What Pandora’s Up Against

By on Mar, 29 2016 with Comment 1

Tim WestergrenPandora stock fell more than 9% Monday on the news the audio streaming service has replaced its CEO with founder Tim Westergren, effective immediately (see our other story.)

The news comes on the heels of buyout rumors.

We reported last month Pandora had reportedly hired Morgan Stanley to assess strategic options, which could include a potential sale, according to Bloomberg.

The company recently reported in its fourth-quarter results it lost $170 million in 2015 on 250 million registered users and is likely to lose another $80 million this year.

Efforts to reach Pandora to ask about the buyout rumors and why it’s chosen now to shuffle management were not successful.

Westergren will now oversee Pandora’s expansion into on-demand streaming and concert promotion as new revenue sources.

Though Pandora remains the largest Internet audio pure-play streamer, surpassing 81 million users in 2015, Spotify and Apple Music are gaining.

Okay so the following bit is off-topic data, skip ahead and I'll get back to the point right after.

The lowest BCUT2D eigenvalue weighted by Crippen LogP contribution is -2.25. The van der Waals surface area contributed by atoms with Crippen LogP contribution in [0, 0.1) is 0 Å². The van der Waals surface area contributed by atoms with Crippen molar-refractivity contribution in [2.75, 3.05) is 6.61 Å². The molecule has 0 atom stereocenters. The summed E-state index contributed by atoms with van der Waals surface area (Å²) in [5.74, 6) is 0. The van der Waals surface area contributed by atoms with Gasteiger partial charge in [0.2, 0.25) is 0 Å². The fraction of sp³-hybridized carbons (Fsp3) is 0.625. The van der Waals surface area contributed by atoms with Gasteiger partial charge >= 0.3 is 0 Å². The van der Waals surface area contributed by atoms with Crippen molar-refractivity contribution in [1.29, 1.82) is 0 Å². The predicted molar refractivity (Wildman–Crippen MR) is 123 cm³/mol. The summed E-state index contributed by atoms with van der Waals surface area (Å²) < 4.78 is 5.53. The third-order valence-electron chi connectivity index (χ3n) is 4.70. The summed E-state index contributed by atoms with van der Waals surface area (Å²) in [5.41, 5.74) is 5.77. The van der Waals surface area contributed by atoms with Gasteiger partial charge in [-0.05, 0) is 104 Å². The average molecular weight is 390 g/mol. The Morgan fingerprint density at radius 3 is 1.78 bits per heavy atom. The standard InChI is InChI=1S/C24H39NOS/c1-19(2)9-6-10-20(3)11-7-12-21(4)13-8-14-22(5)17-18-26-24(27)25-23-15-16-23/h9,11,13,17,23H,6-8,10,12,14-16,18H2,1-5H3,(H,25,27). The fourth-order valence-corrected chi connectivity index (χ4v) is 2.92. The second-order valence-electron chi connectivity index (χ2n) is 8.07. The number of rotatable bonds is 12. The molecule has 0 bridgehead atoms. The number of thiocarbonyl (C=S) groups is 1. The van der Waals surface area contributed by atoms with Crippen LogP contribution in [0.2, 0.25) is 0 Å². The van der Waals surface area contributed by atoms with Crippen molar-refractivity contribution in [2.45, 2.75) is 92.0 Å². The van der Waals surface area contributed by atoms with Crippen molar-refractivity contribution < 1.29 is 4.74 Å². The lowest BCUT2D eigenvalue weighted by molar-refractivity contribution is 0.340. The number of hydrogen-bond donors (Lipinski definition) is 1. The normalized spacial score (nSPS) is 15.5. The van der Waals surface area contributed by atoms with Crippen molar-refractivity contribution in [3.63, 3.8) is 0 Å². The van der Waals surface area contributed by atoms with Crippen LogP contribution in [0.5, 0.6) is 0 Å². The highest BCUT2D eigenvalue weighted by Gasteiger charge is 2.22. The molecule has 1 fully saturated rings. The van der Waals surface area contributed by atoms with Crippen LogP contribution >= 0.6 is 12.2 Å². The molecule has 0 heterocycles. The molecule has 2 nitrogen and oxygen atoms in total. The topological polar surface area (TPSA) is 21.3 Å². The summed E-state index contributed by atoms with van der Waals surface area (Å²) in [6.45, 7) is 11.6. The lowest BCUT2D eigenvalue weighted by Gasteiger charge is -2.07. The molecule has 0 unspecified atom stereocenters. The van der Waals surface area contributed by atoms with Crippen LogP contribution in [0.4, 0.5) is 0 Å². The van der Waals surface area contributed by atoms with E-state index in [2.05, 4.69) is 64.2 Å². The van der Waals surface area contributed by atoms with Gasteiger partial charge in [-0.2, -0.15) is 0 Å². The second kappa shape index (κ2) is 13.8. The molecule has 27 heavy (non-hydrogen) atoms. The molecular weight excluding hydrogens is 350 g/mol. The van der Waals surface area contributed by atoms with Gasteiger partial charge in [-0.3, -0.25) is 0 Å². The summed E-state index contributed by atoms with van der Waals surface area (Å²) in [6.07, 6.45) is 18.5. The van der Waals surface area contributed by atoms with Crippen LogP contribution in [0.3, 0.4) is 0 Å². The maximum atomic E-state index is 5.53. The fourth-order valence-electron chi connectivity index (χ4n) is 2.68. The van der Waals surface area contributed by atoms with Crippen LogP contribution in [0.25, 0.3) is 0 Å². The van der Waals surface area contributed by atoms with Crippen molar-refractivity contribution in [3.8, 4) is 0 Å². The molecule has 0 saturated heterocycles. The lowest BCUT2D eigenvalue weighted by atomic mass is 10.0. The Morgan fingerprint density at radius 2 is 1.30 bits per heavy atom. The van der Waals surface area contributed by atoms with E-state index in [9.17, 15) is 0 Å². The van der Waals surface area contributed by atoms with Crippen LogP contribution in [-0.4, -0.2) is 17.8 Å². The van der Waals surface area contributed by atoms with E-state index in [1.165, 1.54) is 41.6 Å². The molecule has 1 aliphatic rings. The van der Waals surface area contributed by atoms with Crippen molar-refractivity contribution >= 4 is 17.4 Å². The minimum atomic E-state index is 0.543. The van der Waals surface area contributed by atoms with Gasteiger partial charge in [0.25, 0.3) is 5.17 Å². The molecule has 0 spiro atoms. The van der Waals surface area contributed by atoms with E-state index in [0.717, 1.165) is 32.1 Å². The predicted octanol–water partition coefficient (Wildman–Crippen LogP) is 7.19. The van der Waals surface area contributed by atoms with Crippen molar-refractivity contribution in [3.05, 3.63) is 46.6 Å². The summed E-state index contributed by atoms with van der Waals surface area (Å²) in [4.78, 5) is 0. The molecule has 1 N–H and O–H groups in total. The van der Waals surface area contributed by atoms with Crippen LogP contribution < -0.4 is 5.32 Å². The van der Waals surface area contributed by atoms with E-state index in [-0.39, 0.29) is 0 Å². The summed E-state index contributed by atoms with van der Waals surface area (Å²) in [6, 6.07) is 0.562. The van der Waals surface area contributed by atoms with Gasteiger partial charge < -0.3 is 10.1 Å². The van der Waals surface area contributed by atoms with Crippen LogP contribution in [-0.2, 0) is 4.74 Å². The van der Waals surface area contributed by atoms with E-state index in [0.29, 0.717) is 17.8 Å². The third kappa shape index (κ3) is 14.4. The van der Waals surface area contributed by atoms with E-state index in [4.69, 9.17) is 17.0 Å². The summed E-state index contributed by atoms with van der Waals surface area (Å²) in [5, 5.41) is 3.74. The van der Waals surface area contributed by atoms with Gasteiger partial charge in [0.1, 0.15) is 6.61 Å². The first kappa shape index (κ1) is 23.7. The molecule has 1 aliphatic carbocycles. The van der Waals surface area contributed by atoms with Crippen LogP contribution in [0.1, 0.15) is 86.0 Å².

Pandora Media dropped $1.34 to close at $9.60 Monday on the New York Stock Exchange, a more than 12% dip.

About The Author: Leslie Stimson has been a reporter for 35+ years, starting in radio news. She’s spent the last 20 years reporting for radio trades.

  1. John Zimmer Says:

    I do not pretend to know what business Mr Westergen thought Pandora was in, but I remember early comments by Mr Westergen on how he defined his competition as Radio and would run Radio broadcasters out of business. I thought at the time, what an unfortunate thing to say and it reminds me of when Radio broadcasters fight to be the “tallest Pygmy” by only targeting the Radio slice of the ad pie vs fighting to expand the Audio/Radio slice of the ad pie by accentuating the positives of audio/radio and the results we provide. While the Pandora product is different there is an opportunity to help all Ships in the Audio Sea to rise together.